A search and retrieval based approach to music score metadata analysis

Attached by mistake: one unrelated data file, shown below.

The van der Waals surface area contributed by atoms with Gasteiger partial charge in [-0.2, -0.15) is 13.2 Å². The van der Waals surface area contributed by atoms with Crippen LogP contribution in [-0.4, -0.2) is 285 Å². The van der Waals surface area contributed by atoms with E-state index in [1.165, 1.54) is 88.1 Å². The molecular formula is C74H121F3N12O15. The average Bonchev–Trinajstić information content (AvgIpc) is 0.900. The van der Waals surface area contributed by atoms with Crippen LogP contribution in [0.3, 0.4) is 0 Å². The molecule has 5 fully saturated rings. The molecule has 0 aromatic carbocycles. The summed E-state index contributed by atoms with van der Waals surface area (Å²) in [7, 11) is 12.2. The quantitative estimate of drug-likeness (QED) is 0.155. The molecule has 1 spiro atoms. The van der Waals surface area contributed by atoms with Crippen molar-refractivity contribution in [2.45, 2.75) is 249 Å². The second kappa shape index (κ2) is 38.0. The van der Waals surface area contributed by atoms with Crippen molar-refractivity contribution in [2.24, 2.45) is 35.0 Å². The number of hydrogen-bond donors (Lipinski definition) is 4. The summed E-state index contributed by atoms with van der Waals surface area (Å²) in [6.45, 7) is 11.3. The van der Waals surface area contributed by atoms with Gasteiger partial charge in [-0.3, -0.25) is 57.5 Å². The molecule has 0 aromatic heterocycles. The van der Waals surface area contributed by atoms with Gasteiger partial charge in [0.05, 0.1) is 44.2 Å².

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Music metadata is the body of information that music generates, or leaves behind. It is the notes written on an orchestral score by a composer hoping to ensure his or her longevity; a jazz lead sheet or pop music chart that gives musicians basic instructions of what can be played; the informational encoding of bytes on storage devices (such as CDs or MP4 files), that can be used to capture music recordings; the catalogues of information about collections of recordings held by music streaming services. This thesis will chart the use of this metadata in creating models of music theory and analysis, and its use in creating prescriptive rules around music practice and creation. It will examine new approaches being taken in music score metadata search and retrieval to understand how these might be leveraged in order to allow a rethinking of music score metadata use. Such approaches can reposition music theory and analysis frameworks as sites of dynamic search and retrieval, which can be highly adaptable to an underlying corpus of music scores. The dissertation features an extended case study demonstrating how such an approach can be applied to ten Keith Jarrett jazz solos that have been transformed into a single large dataset. It will show how this can provide deep insights and new knowledge into Jarrett’s improvisational style, and uncover structures that are not possible to find using more traditional models of music analysis. Reimagining the music score as metadata challenges both how music theory can be understood, and how it can be presented. In responding to this, the dissertation will show how music theory can be viewed as a crowd sourced phenomenon, related to an underlying corpus and other users. To this end it will present a software application, Stelupa, a nuanced search engine to explore music score metadata, that leverages off many of the features found in other modern music metadata applications such as Spotify and iTunes.
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